One of the most popular work-at-home jobs of the moment is becoming a search engine evaluator or web search evaluator. Many of my followers have told me how much they love this type of work, and some of the pitfalls and many others have asked me for more information.
Today, we are sitting down to discuss the nitty gritty details of this industry. We’ll explore the ups, downs and what it takes to succeed in this field. And, if that’s even a possibility.
What Does a Search Engine Evaluator Do?
If you have done any extensive research on the internet, you know Google doesn’t always get it right. Your job as a search engine evaluator is to analyze search results for relevancy and quality.
The need for this work arises as those results given to you after doing an internet search are determined by a computer and these fancy things called algorithms. What’s missing from algorithms is the human aspect. Robots aren’t too good at interpreting or predicting what you are looking for especially when it comes down to a string of unrelated words. Most of us aren’t typing actual questions into Google after all. We’re searching for things like “services to offer.” That can mean different things to different people. Search engines have established those people are most likely looking for freelance service opportunities and has crafted their query results to reflect that.
While many of these companies starting out evaluating just search engine results, this industry has grown substantially. Agents are now evaluating ads displayed in search, on social media platforms and more. Some of these companies also have translation, transcription, crowdsourcing tasks and more.
If you can get your foot in the door with one of these companies and prove your worth, you may have a flexible and fun gig for years to come.
How Much Do Search Engine Evaluators Get Paid?
Many of these companies have several projects going at any given time. Each project typically has its own pay rate. While these companies usually require a non-disclosure agreement from contractors, many people have said the pay is more than minimum wage and many speculate it's in the range of $12 to $15 per hour.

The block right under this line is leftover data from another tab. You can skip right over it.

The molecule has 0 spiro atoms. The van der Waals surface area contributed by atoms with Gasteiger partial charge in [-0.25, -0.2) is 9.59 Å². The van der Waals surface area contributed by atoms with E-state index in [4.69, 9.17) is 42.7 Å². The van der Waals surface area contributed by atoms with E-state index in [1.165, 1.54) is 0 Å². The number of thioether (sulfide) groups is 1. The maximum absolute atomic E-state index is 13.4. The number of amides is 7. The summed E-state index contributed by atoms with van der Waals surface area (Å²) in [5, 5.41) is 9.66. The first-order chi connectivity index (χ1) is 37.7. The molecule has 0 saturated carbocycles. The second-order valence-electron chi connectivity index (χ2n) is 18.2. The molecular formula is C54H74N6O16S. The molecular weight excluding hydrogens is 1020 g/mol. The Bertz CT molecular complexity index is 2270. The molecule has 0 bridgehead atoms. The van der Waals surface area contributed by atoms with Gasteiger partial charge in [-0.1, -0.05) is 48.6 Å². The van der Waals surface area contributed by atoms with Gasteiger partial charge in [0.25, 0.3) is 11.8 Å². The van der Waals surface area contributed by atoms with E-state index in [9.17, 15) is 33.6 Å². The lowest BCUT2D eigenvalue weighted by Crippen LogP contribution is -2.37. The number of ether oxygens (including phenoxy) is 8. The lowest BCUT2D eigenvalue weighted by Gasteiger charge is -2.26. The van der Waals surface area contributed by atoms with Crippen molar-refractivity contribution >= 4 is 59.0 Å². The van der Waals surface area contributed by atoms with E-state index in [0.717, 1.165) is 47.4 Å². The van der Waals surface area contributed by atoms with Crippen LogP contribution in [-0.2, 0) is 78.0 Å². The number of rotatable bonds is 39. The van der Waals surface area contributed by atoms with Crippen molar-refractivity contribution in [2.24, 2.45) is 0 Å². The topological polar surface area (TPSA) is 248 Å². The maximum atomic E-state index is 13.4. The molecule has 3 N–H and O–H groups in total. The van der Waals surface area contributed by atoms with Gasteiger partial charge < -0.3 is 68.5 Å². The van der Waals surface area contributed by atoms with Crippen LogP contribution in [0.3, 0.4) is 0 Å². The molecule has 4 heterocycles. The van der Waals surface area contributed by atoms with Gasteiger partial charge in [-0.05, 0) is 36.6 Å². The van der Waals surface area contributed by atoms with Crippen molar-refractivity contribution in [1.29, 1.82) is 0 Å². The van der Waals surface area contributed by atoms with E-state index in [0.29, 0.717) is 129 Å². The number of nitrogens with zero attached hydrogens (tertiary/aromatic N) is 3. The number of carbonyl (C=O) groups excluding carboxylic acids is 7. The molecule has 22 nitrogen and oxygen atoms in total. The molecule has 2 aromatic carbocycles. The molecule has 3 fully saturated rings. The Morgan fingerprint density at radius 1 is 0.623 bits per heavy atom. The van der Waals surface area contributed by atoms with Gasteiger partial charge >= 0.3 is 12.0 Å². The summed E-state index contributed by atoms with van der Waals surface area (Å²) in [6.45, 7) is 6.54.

As for the hours available, it can vary greatly. Some people may only be assigned to a project allowing for one hour of work per day while others may be holding a workload of 30 hours per week or more. I have been told you are able to set your availability within your profile or at the time of hiring. Making yourself more available may get you assigned to more projects.
What's the Testing & Training Like?
Sadly, this seems to be where a lot of could-be search evaluators just quit. There are a lot of guidelines to follow. There are several testing stages to get through. It isn't easy. But it isn't forever!
Folks, I can't stress this enough. The work-at-home world is highly competitive. If you aren't willing to put in the work someone out there is. If you want to earn money online that's more than minimum wage – or $3 per hour – you are going to have to get into a job other than taking surveys, being a mTurker, doing penny-per-hour data entry. If you don't want to do anything more strenuous than clicking “yes” or “no” then don't complain about the low pay. There are good-paying gigs out there, but they are going to take some brainpower.
Now, contractors have told me that once they learn the guidelines, this gig is a piece of cake. I've spoken to a few that have been with a company for several years. It's flexible work. It pays well. It may be a little repetitive, but it's easy. There's a little sacrifice upfront with anything good in life. Get over the everything-has-to-be-easy mentality if you want to succeed and stay home long-term.
How Quickly Will I Get Hired?
It depends. Sometimes the need is large and immediate. Other times, not so much. I've seen people say they are hired within days. I've seen people say it was a few months before they heard back. That's not so unusual in the work-at-home world.
I remember when I started working from home in 2007, there was a job I wanted to get into so bad. I took the test and was put on a waitlist for over a year. When I finally got called up, you can bet I worked my butt off. I was one of the few people that had a contract year-round. I worked that gig up until a year or two ago when the pay could no longer compete with what I was generating with my blog. It was still hard to let it go because I enjoyed the work. Moral of the story: good things come to those who wait. Put your all into that test.
Is This a Good Work-at-Home Job?
Many members of my community really enjoy this type of work. The schedule is usually pretty flexible. It’s non-phone work. The pay is pretty decent for not being on the phone.
You also don’t need any special equipment or training. Many openings require just a Windows-based personal computer and high-speed internet. There are even some projects that require just a smartphone.
On the flip side of that coin, the work can be somewhat limited and/or project-based. That means your hours may be limited. There’s also a good chance the project will eventually end and you may have a waiting period between projects. It’s also common in this industry to have a contract end date. If your work was up to company standards, you are usually asked to sign a new contract. If you didn't meet the minimums, you probably won't be asked back.